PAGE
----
It seems that we will never run out of new books about World War II. That is not a bad thing. World War II saw more combatants than any other war in h..Show More »istory. It affected a large percentage of the world’s population. Much of the war was fought between literate soldiers, officers, and civilians on both sides. This has left us with a mountain of material. Every author has his own reading and prejudices that he brings to the study. This means that we will receive many different views of the same subject. Rick Atkinson’s The Guns At Last Light: The War In Western Europe, 1944-1945, brings us his view of the war. The book starts with the invasion plans for Normandy. Atkinson goes in to a lot of detail about the logistical troubles that the allies had to prepare for what would be the largest amphibious assault in history. The information on D-Day itself and the Normandy campaign is very comprehensive, but not overwhelming with minutiae. The author points out the successes and failures of the campaign. One of the great failures was the lack of preparation by the commanders for dealing with the hedgerow country.
Many books on the campaign in France tend to focus on the Normandy campaign and the subsequent breakout. There was a subsequent invasion of the south of France known as Operation Dragoon. Atkinson spends a good deal of time talking about Dragoon. He also spends a lot of time discussing Operation Market Garden. Market Garden was one of the more controversial campaigns of the war and it is covered quite well here. One of the reasons Eisenhower was willing to try Market Garden was the need to stop the new rockets that Germany had developed. First the V1 then the V2 rockets were causing a lot of havoc in London. The other reason was the need to gain Antwerp. Logistics was a nightmare for the Allied force. The port in Antwerp would significantly increase the supply capacity.
The Battle of the Bulge is portrayed in the book as the greatest failure of Allied intelligence during the war. The Battle is portrayed in very vivid scenes. This section contains some of Atkinson’s best prose. One can almost feel the cold when reading the book.
Atkinson spends a lot of time discussing generals who are not as well known to the general reader. Almost everyone has heard of Eisenhower, Patton, Bradley, and Montgomery. Here we also get to see generals like Roosevelt, Truscott, Hodges, Devers, and others. Atkinson is obviously not a fan of Omar Bradley and never passes up a chance to criticize him. He tries to be fair to Montgomery, but it is hard. I’m not sure that it is possible to portray Montgomery accurately and in a positive light. There are a lot of stories about the British intrigues against Eisenhower. The British never approved and never understood Ike’s large front strategy. They always favored a narrow front with a heavy strike force. Of course they also wanted Monty in charge of it. Eisenhower knew better. Ike favored the same kind of battle order that Grant used in the Civil War. He knew that the Germans simply didn’t have the manpower to hold the entire front.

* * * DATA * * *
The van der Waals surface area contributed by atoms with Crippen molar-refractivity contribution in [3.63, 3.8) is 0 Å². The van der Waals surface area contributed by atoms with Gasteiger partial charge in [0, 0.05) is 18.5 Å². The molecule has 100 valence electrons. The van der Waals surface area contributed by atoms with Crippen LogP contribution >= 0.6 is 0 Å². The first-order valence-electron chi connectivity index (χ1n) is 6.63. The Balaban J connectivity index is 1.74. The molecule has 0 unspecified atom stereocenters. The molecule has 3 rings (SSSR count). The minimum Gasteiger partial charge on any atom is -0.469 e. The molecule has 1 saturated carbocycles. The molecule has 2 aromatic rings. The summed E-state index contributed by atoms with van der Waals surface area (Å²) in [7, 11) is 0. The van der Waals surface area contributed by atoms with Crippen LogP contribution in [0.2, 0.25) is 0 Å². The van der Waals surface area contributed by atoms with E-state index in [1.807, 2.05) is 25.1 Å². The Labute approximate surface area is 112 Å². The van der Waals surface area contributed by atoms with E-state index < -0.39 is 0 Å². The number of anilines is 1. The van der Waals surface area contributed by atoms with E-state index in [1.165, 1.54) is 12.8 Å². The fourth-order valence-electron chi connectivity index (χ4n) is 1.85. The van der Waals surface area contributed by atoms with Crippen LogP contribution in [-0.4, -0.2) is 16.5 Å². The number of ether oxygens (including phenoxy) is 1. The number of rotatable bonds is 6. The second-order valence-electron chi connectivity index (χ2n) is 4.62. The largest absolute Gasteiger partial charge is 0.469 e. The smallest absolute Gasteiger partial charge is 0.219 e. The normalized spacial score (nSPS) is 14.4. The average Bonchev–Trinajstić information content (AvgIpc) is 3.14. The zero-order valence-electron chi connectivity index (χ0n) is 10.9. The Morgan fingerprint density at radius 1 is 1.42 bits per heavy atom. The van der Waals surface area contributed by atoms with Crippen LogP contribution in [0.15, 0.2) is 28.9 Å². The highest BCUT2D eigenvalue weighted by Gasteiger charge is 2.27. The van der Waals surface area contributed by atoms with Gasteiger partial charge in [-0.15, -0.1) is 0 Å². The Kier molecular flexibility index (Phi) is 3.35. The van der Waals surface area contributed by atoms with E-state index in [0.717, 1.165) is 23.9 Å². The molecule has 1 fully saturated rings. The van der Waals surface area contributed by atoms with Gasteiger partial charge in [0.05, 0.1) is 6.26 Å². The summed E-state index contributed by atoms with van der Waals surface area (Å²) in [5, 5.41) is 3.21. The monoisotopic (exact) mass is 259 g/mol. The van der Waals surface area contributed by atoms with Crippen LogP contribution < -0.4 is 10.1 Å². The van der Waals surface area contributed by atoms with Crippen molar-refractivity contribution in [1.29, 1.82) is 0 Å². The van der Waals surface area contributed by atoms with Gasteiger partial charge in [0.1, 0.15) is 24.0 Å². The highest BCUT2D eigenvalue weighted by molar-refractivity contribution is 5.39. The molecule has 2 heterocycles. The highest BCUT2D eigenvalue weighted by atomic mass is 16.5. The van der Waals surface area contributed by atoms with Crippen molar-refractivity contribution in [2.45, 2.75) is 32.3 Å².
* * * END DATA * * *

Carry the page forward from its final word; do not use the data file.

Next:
The Malta and Yalta conferences are the subject of a chapter and they help to set the stage for the end of the war. It is interesting to see the interaction of the three leaders (Roosevelt, Churchill, and Stalin) as the decide the fate of Europe in the post-war. The section on the liberation of the concentration camps is also very well done and very interesting. I was intrigued to lean that at Buchenwald American troops and officers took it on themselves to kill a number of SS troops who surrendered. The only really weak point in the book occurs here. Atkinson seems outraged by the actions of the American troops and seems them as simply murderers. His language gives the impression that it makes them no better than the SS thugs that they killed. I think that the context certainly gives the lie to any such moral equivalency. The GIs were well aware that the SS had massacred American POWs during the Battle of the Bulge. Now they see this fresh hell and in front of them are the men who committed the atrocities. I doubt that any of the soldiers who took part in the executions slept poorly over what they did.
That one criticism aside this is an excellent book. Atkinson’s style is easy to read and the information is presented in such a way that the average reader will not be overwhelmed. He tries on the whole to give a thorough look at the campaign and the players. This should not be the only book that you read on this subject, but it is a book that you should read.